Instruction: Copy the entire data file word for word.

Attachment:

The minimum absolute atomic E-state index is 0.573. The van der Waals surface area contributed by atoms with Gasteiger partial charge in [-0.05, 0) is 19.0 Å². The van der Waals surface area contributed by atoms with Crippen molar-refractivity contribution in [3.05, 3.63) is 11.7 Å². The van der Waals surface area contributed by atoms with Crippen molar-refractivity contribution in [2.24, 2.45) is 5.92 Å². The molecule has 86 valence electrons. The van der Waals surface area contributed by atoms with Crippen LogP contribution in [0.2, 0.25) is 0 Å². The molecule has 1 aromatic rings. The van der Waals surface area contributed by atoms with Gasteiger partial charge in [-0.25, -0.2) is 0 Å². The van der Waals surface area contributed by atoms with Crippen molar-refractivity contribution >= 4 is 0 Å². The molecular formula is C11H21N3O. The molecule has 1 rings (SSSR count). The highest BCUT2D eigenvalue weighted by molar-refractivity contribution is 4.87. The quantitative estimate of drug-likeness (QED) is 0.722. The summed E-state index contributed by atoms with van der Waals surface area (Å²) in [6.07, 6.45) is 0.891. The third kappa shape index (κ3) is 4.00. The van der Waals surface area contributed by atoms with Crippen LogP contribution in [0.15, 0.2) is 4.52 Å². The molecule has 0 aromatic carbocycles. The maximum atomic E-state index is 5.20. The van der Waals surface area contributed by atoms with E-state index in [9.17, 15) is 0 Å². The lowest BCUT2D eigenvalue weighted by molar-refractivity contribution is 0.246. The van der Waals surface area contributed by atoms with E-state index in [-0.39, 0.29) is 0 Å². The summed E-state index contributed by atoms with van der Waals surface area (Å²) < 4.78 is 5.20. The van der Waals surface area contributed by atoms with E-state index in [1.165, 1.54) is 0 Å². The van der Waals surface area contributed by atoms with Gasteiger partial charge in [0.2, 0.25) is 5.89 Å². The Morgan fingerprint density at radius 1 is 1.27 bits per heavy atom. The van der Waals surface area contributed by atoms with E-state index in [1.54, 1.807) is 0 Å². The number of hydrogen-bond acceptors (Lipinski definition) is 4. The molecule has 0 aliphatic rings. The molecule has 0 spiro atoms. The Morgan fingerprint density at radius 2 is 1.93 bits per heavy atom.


The minimum absolute atomic E-state index is 0.573. The van der Waals surface area contributed by atoms with Gasteiger partial charge in [-0.05, 0) is 19.0 Å². The van der Waals surface area contributed by atoms with Crippen molar-refractivity contribution in [3.05, 3.63) is 11.7 Å². The van der Waals surface area contributed by atoms with Crippen molar-refractivity contribution in [2.24, 2.45) is 5.92 Å². The molecule has 86 valence electrons. The van der Waals surface area contributed by atoms with Crippen LogP contribution in [0.2, 0.25) is 0 Å². The molecule has 1 aromatic rings. The van der Waals surface area contributed by atoms with Gasteiger partial charge in [-0.25, -0.2) is 0 Å². The van der Waals surface area contributed by atoms with Crippen molar-refractivity contribution >= 4 is 0 Å². The molecular formula is C11H21N3O. The molecule has 1 rings (SSSR count). The highest BCUT2D eigenvalue weighted by molar-refractivity contribution is 4.87. The quantitative estimate of drug-likeness (QED) is 0.722. The summed E-state index contributed by atoms with van der Waals surface area (Å²) in [6.07, 6.45) is 0.891. The third kappa shape index (κ3) is 4.00. The van der Waals surface area contributed by atoms with Crippen LogP contribution in [0.15, 0.2) is 4.52 Å². The molecule has 0 aromatic carbocycles. The maximum atomic E-state index is 5.20. The van der Waals surface area contributed by atoms with E-state index in [9.17, 15) is 0 Å². The lowest BCUT2D eigenvalue weighted by molar-refractivity contribution is 0.246. The van der Waals surface area contributed by atoms with E-state index in [-0.39, 0.29) is 0 Å². The summed E-state index contributed by atoms with van der Waals surface area (Å²) < 4.78 is 5.20. The van der Waals surface area contributed by atoms with E-state index in [1.165, 1.54) is 0 Å². The van der Waals surface area contributed by atoms with Gasteiger partial charge in [0.2, 0.25) is 5.89 Å². The Morgan fingerprint density at radius 1 is 1.27 bits per heavy atom. The van der Waals surface area contributed by atoms with E-state index in [1.54, 1.807) is 0 Å². The number of hydrogen-bond acceptors (Lipinski definition) is 4. The molecule has 0 aliphatic rings. The molecule has 0 spiro atoms. The Morgan fingerprint density at radius 2 is 1.93 bits per heavy atom.